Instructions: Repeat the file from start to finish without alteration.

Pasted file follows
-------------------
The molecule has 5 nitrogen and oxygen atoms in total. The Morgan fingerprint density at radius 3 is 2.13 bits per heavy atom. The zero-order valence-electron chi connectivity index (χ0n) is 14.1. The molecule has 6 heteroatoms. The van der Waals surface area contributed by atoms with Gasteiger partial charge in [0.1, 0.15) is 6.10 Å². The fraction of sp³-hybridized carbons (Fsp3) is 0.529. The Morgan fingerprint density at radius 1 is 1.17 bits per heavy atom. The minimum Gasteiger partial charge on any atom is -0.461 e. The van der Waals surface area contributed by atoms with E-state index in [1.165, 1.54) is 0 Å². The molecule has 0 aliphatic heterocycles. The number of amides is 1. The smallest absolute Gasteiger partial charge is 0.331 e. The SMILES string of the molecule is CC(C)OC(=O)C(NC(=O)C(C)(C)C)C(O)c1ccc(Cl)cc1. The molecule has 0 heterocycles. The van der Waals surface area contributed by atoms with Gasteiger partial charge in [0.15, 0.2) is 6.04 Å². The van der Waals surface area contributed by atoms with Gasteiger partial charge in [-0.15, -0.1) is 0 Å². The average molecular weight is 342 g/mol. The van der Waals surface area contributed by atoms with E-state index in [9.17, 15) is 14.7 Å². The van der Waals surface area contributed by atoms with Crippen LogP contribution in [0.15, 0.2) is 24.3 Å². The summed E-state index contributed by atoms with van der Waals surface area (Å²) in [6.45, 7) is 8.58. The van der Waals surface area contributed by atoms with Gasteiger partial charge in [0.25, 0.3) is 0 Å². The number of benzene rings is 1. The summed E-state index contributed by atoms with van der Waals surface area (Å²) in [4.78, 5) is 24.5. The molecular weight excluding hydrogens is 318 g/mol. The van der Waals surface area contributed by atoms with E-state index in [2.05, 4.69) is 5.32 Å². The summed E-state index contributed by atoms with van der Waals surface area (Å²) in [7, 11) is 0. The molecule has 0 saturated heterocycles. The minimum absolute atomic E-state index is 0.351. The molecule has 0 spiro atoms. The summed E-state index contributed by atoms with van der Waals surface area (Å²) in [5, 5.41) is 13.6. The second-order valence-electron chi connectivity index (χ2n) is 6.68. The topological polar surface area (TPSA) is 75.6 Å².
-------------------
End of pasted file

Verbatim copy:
The molecule has 5 nitrogen and oxygen atoms in total. The Morgan fingerprint density at radius 3 is 2.13 bits per heavy atom. The zero-order valence-electron chi connectivity index (χ0n) is 14.1. The molecule has 6 heteroatoms. The van der Waals surface area contributed by atoms with Gasteiger partial charge in [0.1, 0.15) is 6.10 Å². The fraction of sp³-hybridized carbons (Fsp3) is 0.529. The Morgan fingerprint density at radius 1 is 1.17 bits per heavy atom. The minimum Gasteiger partial charge on any atom is -0.461 e. The van der Waals surface area contributed by atoms with E-state index in [1.165, 1.54) is 0 Å². The molecule has 0 aliphatic heterocycles. The number of amides is 1. The smallest absolute Gasteiger partial charge is 0.331 e. The SMILES string of the molecule is CC(C)OC(=O)C(NC(=O)C(C)(C)C)C(O)c1ccc(Cl)cc1. The molecule has 0 heterocycles. The van der Waals surface area contributed by atoms with Gasteiger partial charge in [0.15, 0.2) is 6.04 Å². The van der Waals surface area contributed by atoms with Gasteiger partial charge in [-0.15, -0.1) is 0 Å². The average molecular weight is 342 g/mol. The van der Waals surface area contributed by atoms with E-state index in [9.17, 15) is 14.7 Å². The van der Waals surface area contributed by atoms with Crippen LogP contribution in [0.15, 0.2) is 24.3 Å². The summed E-state index contributed by atoms with van der Waals surface area (Å²) in [6.45, 7) is 8.58. The van der Waals surface area contributed by atoms with Gasteiger partial charge in [0.25, 0.3) is 0 Å². The number of benzene rings is 1. The summed E-state index contributed by atoms with van der Waals surface area (Å²) in [4.78, 5) is 24.5. The molecular weight excluding hydrogens is 318 g/mol. The van der Waals surface area contributed by atoms with E-state index in [2.05, 4.69) is 5.32 Å². The summed E-state index contributed by atoms with van der Waals surface area (Å²) in [7, 11) is 0. The molecule has 0 saturated heterocycles. The minimum absolute atomic E-state index is 0.351. The molecule has 0 spiro atoms. The summed E-state index contributed by atoms with van der Waals surface area (Å²) in [5, 5.41) is 13.6. The second-order valence-electron chi connectivity index (χ2n) is 6.68. The topological polar surface area (TPSA) is 75.6 Å².